The U.S. claims that it needs the 9,445 metric tons for 2005, and a similar amount for 2006, primarily for soil fumigation in the cultivation of strawberries, tomatoes, and peppers in Florida and California. Altogether, the U.S. will consume more than half the total exemptions (14,750 metric tons) granted to 15 developed countries for 2005.

Methyl bromide is used for soil fumigation before the planting of various fruits and vegetables and in agricultural nurseries. Although there are many substitutes for methyl bromide, no single chemical is as broadly effective. Often two or three substitutes need to be used in place of one treatment with methyl bromide. This is why farmers have fought to preserve use of the chemical. The U.S. Department of Agriculture and trade groups say a phaseout of methyl bromide in 2005 will place U.S. farmers at an economic disadvantage in the short term because developing countries do not have to phase out the fumigant until 2015.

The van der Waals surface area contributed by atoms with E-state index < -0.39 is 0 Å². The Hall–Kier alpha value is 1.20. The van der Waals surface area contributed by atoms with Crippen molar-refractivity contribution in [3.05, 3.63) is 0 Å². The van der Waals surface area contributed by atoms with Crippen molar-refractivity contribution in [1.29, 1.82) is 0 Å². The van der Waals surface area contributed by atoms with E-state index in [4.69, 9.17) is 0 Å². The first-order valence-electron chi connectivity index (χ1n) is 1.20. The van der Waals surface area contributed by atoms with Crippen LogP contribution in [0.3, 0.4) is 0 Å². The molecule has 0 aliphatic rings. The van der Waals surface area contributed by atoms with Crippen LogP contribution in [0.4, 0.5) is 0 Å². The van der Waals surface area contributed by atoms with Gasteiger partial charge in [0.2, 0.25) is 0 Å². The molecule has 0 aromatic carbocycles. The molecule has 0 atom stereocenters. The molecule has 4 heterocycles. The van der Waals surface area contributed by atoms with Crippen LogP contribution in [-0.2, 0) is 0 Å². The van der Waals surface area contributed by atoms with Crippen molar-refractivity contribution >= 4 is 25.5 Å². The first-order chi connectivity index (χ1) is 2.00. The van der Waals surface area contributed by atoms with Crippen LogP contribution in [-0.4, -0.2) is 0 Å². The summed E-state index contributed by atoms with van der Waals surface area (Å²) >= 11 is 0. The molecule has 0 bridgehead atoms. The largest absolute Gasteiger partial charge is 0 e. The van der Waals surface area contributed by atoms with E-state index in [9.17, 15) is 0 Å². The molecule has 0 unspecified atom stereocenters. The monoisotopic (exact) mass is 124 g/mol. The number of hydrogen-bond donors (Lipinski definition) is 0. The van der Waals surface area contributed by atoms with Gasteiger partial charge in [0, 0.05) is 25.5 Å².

Environmental activists oppose the decision permitting increased methyl bromide use in the U.S. as a dangerous step in the wrong direction. "The disturbing conclusion is that the U.S., which used to be the world leader in protecting the ozone layer, is actually working to increase the amount of ozone-depleting chemicals that are released each year," says David Doniger, policy director of the climate center at the Natural Resources Defense Council. "It makes no sense for the U.S. to request permission to use more methyl bromide in 2005 and 2006 than it used in 2003."

"Repeated requests for large exemptions from phaseout violate the spirit and text of the treaty," says R. Juge Gregg, senior campaigner at the Environmental Investigation Agency (EIA), based in Washington, D.C., and London.

The parties to the treaty will meet in an extra session in June or July to decide on the exemptions for the U.S. in 2006. "It is truly sad that because of the behavior of the U.S., we've had to have extraordinary meetings that never happened before under the Montreal protocol," Gregg says.